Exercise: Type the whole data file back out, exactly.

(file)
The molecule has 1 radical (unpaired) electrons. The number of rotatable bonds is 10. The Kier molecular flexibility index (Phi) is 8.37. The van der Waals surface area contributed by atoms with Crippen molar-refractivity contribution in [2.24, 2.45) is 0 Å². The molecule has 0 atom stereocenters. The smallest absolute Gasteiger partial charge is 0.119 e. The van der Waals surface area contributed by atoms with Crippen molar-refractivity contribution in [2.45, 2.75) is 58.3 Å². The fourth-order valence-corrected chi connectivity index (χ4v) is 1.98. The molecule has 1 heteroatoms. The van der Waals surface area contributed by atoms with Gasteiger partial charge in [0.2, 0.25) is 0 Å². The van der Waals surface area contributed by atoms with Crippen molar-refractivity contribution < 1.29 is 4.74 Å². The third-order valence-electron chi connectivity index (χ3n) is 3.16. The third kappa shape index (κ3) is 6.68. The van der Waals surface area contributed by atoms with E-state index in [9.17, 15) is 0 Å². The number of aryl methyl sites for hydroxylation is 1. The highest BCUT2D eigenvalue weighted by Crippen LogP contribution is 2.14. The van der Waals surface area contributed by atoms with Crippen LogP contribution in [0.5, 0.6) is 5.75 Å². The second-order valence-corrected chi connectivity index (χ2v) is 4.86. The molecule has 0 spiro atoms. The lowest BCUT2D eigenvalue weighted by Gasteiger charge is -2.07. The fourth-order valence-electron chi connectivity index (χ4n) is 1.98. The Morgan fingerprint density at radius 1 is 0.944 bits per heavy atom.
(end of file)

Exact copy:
The molecule has 1 radical (unpaired) electrons. The number of rotatable bonds is 10. The Kier molecular flexibility index (Phi) is 8.37. The van der Waals surface area contributed by atoms with Crippen molar-refractivity contribution in [2.24, 2.45) is 0 Å². The molecule has 0 atom stereocenters. The smallest absolute Gasteiger partial charge is 0.119 e. The van der Waals surface area contributed by atoms with Crippen molar-refractivity contribution in [2.45, 2.75) is 58.3 Å². The fourth-order valence-corrected chi connectivity index (χ4v) is 1.98. The molecule has 1 heteroatoms. The van der Waals surface area contributed by atoms with Gasteiger partial charge in [0.2, 0.25) is 0 Å². The van der Waals surface area contributed by atoms with Crippen molar-refractivity contribution < 1.29 is 4.74 Å². The third-order valence-electron chi connectivity index (χ3n) is 3.16. The third kappa shape index (κ3) is 6.68. The van der Waals surface area contributed by atoms with E-state index in [9.17, 15) is 0 Å². The number of aryl methyl sites for hydroxylation is 1. The highest BCUT2D eigenvalue weighted by Crippen LogP contribution is 2.14. The van der Waals surface area contributed by atoms with Crippen LogP contribution in [0.5, 0.6) is 5.75 Å². The second-order valence-corrected chi connectivity index (χ2v) is 4.86. The molecule has 0 spiro atoms. The lowest BCUT2D eigenvalue weighted by Gasteiger charge is -2.07. The fourth-order valence-electron chi connectivity index (χ4n) is 1.98. The Morgan fingerprint density at radius 1 is 0.944 bits per heavy atom.